No doubt you’ve heard or read something about the cell phone case, shaped like a gun, that’s upsetting law enforcement entities and some people on the east coast and throughout the Internet.
Police in New York are advising people not to buy the case, for the obvious reason that it could be mistaken for a real handgun. These photos, tweeted by the New York Police Department’s 112th Precinct, showed up on local news channels and Facebook news feeds everywhere yesterday evening.
A retired New Jersey State Trooper got the whole thing going with a Facebook post that was part of a movement by law enforcement and anti-gun advocates to ban the cases, which are sold on Amazon.com through a third-party distributor, according to this story on CliffViewPilot.com.
The director of public affairs for the Ocean County (N.J.) Prosecutor’s Office, Al Della Fave, said, “It’s not a stretch to thing a police officer could think someone is pulling a gun on them. Most kids carry their phones in their back pockets. The only thing sticking out with these cases is the grip—typical draw position.”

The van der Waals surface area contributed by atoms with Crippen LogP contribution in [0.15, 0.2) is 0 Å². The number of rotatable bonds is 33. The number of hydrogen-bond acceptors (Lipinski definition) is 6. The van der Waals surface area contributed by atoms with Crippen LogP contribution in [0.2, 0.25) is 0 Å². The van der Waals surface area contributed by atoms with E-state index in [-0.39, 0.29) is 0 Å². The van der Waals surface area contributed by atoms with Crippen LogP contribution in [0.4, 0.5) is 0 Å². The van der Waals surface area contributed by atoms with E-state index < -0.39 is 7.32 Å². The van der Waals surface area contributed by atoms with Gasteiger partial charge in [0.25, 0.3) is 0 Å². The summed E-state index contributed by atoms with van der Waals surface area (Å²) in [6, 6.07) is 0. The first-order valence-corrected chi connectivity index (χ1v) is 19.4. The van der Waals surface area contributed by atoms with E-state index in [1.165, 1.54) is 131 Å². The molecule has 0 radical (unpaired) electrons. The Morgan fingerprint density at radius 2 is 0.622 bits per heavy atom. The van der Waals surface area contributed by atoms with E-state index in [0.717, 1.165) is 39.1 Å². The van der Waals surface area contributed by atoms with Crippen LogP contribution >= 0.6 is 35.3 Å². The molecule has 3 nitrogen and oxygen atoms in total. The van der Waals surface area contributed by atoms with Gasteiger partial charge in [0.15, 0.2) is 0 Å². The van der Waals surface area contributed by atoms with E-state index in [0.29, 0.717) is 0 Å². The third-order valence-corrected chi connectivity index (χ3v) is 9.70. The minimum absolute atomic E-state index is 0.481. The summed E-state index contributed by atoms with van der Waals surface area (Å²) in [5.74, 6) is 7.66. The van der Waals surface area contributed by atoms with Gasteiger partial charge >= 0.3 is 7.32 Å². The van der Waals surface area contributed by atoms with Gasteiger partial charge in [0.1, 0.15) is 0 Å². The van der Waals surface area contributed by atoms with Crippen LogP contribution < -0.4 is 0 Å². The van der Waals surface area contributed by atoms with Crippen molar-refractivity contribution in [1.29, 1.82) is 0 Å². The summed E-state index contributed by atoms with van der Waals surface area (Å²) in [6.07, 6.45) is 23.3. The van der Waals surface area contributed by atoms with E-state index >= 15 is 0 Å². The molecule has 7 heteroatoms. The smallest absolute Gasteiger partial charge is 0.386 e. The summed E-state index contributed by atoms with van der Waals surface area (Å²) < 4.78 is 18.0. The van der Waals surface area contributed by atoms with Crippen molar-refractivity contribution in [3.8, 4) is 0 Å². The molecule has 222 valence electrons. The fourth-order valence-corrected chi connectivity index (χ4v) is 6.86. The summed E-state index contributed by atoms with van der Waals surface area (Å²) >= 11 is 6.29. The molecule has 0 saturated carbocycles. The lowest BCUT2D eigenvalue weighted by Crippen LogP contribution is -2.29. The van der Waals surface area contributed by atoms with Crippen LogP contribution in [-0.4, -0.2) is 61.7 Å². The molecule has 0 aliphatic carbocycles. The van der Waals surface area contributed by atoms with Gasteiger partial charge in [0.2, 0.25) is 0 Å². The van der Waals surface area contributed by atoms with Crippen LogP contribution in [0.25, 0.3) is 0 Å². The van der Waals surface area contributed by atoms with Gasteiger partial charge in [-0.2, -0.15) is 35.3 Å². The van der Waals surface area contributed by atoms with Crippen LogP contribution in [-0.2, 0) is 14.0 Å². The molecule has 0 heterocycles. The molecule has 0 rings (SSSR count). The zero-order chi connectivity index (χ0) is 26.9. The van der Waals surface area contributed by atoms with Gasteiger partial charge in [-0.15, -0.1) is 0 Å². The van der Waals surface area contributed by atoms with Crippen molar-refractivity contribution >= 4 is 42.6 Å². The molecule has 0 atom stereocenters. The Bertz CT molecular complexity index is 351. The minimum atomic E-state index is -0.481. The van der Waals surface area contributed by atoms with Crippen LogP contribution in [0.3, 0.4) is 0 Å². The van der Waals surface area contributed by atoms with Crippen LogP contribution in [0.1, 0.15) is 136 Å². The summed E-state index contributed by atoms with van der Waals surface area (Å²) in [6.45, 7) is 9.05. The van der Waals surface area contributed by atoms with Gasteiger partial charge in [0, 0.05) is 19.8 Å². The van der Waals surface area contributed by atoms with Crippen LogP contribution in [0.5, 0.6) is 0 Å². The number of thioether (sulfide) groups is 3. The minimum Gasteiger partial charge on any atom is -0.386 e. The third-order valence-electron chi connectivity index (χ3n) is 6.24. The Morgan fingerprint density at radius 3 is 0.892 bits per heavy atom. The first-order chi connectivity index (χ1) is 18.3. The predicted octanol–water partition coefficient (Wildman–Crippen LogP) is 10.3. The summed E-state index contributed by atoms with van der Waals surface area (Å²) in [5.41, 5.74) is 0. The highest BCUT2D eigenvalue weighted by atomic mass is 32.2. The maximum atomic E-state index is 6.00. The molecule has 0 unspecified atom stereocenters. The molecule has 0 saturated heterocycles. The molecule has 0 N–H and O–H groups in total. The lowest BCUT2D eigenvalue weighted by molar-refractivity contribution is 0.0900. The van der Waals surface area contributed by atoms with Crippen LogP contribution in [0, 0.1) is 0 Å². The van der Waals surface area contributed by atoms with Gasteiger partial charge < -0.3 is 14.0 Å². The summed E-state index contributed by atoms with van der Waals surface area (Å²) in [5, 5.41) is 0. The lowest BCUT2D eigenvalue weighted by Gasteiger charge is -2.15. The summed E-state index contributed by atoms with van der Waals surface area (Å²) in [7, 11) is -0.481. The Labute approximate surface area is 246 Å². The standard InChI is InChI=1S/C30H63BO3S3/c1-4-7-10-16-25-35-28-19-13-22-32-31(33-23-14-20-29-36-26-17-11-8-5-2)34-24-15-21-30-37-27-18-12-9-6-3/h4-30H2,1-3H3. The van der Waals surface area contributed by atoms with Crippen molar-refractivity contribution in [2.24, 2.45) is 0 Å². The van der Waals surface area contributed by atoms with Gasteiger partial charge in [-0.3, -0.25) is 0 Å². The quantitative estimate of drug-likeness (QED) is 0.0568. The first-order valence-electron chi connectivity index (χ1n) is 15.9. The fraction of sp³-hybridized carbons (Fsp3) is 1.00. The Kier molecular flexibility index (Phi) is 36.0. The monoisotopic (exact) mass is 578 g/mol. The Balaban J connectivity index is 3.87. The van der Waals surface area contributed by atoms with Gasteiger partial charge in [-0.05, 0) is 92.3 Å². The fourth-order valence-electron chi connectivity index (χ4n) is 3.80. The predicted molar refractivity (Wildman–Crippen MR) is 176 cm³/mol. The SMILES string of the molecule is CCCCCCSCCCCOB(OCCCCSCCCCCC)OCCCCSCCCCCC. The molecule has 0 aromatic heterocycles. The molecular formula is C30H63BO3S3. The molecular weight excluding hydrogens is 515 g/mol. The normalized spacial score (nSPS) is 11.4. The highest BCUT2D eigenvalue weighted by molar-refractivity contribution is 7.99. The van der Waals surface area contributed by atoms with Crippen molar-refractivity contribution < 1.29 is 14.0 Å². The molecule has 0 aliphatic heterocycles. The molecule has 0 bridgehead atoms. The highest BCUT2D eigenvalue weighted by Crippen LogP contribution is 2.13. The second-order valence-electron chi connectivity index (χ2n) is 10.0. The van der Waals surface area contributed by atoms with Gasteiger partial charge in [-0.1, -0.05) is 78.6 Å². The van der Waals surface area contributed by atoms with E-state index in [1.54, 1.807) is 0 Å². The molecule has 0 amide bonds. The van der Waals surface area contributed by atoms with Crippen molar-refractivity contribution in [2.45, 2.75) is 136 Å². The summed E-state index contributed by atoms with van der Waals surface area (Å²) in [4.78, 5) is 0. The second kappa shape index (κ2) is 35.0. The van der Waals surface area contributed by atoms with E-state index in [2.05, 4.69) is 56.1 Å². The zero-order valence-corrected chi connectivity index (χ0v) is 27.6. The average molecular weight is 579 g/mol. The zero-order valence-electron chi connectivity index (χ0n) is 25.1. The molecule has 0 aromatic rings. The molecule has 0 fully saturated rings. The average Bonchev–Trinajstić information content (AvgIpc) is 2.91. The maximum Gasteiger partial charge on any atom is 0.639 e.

Ocean County Prosecutor Joseph Coronato spread the story in his Facebook page, writing, “Please folks—this cell phone case is not a cool product or a good idea. A police officer’s job is hard enough, without having to make a split second decision in the dark of night when someone decides without thinking to pull this out while stopped for a motor vehicle violation. What do you think?”
The case comes with an app that produces an image on the phone’s screen that looks like a gun barrel and slide.
Though evidence has been sparse, this may be a case where shooters can agree with the anti-gun crowd.
The headline on this guns.com story reads: The Cell Phone Case That’s Not a Very Good Idea.
The story points out that the case can look pretty realistic when sticking out of a pocket or purse, especially at a cursory glance. Appearing as though you are armed, when you aren’t in fact armed, and shouldn’t be armed, is never a good idea for anyone.
The president of the NYPD Patrolman’s Benevolent Association, Patrick Lynch, compared the product to the Saturday Night Live skit from the 1970s called Consumer Probe, in which Dan Akroyd would showcase dangerous toys intended for children, like “Bag O’ Glass” and “Pretty Peggy’s Ear Piercing Kit.”
Plus, Gizmodo says the case is flimsy and breaks easily anyway, so another reason not to bother.
The case is made for the iPhone 5 and iPhone 6.